10 g gelatine Bloom 260 were dispersed in 60 ml H2 O, 33 g of 6% w/v Na-alginate was added, the mixture was heated to 60° C. to dissolve the gelatine, then 10 g of Hyflo Celite (diatomaceous earth) was added, the whole mixture was stirred for 10 minutes at 55° C. and pumped through a vibrating syringe to produce very fine droplets, which were allowed to drop into a 2% w/v CaCl2 2H2 O solution, maintained at 5° C. The sphere-like particles thus produced were stirred in the CaCl solution for a few minutes, then removed from the solution, washed with de-ionized water and allowed to dry for 2 days at room temperature. The particles were then gently stirred for 1 hour in 200 ml 1% w/v glutaraldehyde solution at pH 8.5, removed, washed in de-ionized water, and again allowed to dry. In this way spherical and extremely hard and cohesive particles with a diameter of approximately 2 mm and exhibiting excellent flow properties were obtained. The pressure drop was 2 g/cm2. The particles could be treated with citrate or phosphate, to remove the Ca++ and the alginate, if so desired, without any ill effect to the particles.
The procedure described in example 1 was repeated, except that half the amount of gelatine, that is 5 g, and twice as much Hyflo Celite, that is 20 g, was used, and the particles were not allowed to dry before being treated with glutaraldehyde. Essentially identical particles were thus obtained, with somewhat reduced hardness, yet with almost the same excellent flow properties. The pressure drop was 3 g/cm2.
The procedure described in example 2 was repeated, except that gelatine Bloom 200 was used, and the amount thereof reduced to 4 g. The concentration of glutaraldehyde was also reduced to 0.2% w/v. Particles with essentially identical properties were obtained in this manner.
In this example pilot-plant equipment was used. Thus, 0.7 kg cellulose fiber, type Arbocel BC 200, 2.8 kg Clarcel Celite (diatomaceous earth) and 4 kg 20% w/w gelatine Bloom 200 solution, all at 60° C., were mixed in a plow-share mixer of the type Lodige FM 130 D, and the thick mass so obtained was extruded by an extruder equipped with a 1.5 mm screen and then spheronized in a Marumerizer®, as described in U.S. Pat. No. 3 277 520. The extruder was of the twin screw type model EXDC-100, and the spheronizer model was Q-400. The particles thus obtained were dried in a fluid-bed tower (Glatt type WSG 15) and sieved, and the fraction 1.2-2.0 mm collected, with the residue recycled. A sample of 10 g was then treated for 3 hours at room temperature with 100 ml 1% w/v glutaraldehyde solution adjusted to pH 7.0, removed from the solution, and thoroughly washed with de-ionized water. Even without drying the thus obtained particles were extremely hard and cohesive and with excellent flow properties. The pressure drop was 2 g/cm2. In this example the discontinuous phase constituted 65% by weight of the particle.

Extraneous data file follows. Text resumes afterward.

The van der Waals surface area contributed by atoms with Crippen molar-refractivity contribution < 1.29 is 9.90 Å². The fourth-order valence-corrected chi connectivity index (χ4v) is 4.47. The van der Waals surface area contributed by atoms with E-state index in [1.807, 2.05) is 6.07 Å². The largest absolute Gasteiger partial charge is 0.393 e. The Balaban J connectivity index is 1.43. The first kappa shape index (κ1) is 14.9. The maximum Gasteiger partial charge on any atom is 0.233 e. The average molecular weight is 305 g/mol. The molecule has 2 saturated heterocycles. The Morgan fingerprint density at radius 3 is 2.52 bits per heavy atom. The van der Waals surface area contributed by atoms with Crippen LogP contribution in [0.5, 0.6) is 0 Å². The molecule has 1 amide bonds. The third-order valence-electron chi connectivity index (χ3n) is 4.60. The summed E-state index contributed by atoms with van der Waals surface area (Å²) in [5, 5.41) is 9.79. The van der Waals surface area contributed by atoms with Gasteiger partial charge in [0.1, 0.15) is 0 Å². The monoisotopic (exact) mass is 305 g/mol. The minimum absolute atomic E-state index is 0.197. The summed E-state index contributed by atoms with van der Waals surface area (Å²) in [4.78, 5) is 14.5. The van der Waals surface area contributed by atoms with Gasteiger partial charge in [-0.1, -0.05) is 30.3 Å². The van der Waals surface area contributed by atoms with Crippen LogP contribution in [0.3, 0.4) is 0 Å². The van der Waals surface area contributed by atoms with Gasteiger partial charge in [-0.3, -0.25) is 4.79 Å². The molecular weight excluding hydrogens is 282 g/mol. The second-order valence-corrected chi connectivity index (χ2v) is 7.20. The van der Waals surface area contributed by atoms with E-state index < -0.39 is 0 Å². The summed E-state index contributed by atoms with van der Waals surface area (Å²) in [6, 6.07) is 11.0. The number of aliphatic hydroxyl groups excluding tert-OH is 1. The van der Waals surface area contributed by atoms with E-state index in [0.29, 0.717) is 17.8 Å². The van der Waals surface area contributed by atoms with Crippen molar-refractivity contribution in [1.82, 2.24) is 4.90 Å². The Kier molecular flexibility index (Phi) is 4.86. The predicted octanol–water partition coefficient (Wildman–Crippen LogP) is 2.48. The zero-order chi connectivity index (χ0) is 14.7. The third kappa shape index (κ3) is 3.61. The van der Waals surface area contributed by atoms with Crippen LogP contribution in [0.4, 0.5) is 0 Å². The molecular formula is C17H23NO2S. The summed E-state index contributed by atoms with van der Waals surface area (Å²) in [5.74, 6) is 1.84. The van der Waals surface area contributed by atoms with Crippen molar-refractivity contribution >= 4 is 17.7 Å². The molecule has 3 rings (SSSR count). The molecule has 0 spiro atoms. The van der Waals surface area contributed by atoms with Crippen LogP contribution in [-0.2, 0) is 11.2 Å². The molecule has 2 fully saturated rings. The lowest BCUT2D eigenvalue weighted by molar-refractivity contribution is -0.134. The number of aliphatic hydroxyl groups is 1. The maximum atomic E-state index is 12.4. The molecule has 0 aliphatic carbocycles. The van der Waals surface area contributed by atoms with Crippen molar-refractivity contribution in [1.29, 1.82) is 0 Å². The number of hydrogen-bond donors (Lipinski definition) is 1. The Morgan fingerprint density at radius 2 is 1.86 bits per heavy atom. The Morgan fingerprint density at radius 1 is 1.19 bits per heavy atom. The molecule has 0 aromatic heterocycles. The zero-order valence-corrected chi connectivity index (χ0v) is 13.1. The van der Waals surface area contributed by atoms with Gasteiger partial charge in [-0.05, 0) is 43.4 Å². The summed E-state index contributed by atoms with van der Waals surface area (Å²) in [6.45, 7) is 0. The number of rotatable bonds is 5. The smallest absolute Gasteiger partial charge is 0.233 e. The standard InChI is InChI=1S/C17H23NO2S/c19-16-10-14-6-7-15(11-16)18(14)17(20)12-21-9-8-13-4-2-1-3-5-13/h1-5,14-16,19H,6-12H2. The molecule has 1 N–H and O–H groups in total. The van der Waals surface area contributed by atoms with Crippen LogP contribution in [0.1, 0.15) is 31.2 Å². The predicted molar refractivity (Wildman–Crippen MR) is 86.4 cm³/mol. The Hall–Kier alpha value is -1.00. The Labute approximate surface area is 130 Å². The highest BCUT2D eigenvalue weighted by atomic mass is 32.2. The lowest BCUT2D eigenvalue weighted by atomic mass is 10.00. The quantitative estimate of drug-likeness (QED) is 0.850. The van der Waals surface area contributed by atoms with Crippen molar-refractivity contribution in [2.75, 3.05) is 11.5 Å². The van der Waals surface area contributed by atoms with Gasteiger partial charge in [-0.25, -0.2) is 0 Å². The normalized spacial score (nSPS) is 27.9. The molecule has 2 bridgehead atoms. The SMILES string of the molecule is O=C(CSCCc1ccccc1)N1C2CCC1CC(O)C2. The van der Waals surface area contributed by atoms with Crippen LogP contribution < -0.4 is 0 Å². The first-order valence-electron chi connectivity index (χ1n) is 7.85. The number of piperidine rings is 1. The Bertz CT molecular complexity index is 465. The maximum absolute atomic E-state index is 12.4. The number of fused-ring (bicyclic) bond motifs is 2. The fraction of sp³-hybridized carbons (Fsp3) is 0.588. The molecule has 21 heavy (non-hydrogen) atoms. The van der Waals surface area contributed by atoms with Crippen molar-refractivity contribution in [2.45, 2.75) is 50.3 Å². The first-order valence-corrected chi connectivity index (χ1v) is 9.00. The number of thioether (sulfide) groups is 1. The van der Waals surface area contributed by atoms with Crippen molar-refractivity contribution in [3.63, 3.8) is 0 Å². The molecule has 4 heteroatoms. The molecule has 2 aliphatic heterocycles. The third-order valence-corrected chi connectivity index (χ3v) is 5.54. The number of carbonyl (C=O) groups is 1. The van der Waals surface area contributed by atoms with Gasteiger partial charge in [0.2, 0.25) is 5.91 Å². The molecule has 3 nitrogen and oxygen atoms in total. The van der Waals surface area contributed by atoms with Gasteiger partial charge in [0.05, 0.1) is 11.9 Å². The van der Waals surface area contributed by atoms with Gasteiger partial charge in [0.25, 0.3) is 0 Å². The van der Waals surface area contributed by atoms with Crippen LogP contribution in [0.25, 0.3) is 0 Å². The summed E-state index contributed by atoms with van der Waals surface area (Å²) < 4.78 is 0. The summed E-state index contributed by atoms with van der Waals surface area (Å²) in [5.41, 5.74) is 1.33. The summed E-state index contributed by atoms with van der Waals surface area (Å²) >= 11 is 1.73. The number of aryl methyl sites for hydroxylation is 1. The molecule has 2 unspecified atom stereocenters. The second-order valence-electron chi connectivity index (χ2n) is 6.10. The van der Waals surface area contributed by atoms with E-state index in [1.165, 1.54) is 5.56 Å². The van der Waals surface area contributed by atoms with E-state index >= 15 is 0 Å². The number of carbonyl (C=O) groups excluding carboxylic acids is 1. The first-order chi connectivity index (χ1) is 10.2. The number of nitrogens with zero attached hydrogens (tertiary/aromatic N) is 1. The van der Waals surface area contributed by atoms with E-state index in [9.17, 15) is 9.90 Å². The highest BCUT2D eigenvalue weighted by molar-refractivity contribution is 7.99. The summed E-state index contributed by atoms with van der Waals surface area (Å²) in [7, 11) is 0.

In this example the same Marumerizer was used as in example 4, except that no extruder was used. Furthermore, the contents of the discontinuous phase was raised to 94% w/w of the total weight of the carrier. Thus, 1.5 kg Skamol clay particles with a particle size of 0.7-1.0 mm were loaded into the spheronizer, and 0.4 kg Hyflo Celite and 1.15 kg 10% w/w gelatine Bloom 80 solution at 60° C. were added alternately, so as to avoid formation of lumps. The particles thus obtained were treated as in example 4, whereby very hard particles with very good flow properties were generated. The pressure drop was 5 g/cm2.
In this example a granulator of a plow share type mixer, Lodige FM 50, equipped with a high-speed chopper as described in U.S. Pat. No. 4 106 991, was loaded with 5.0 kg Clarcel Celite, and 5.95 kg 16% w/w gelatine Bloom 200 was sprayed into it, whereby the treatment time and the rotation speeds of the mixer and the chopper were chosen in such a manner that a particle size of 0.7-1.5 mm was generated. These particles were treated as in example 4, whereby carrier particles with essentially the same properties as in example 4 were generated. The pressure drop was 4 g/cm2.
1 kg cellulose fiber, 4 kg Clarcel Celite and 10 kg of recirculated material produced according to this example were sprayed with 10.5 kg 10% w/w gelatine Bloom 200 in a plow share Lodige mixer type FM 130 D, whereby rounded particles of varying size were generated. During all the previously described operations both ingredients and equipment were maintained at 55° C. The rounded particles were dried in a fluid-bed tower and sieved, and the fraction 0.5-0.7 mm comprising 32% was collected. The residue comprising coarser particles which were milled, and fines which were used directly, was recycled, as described in the beginning of this example.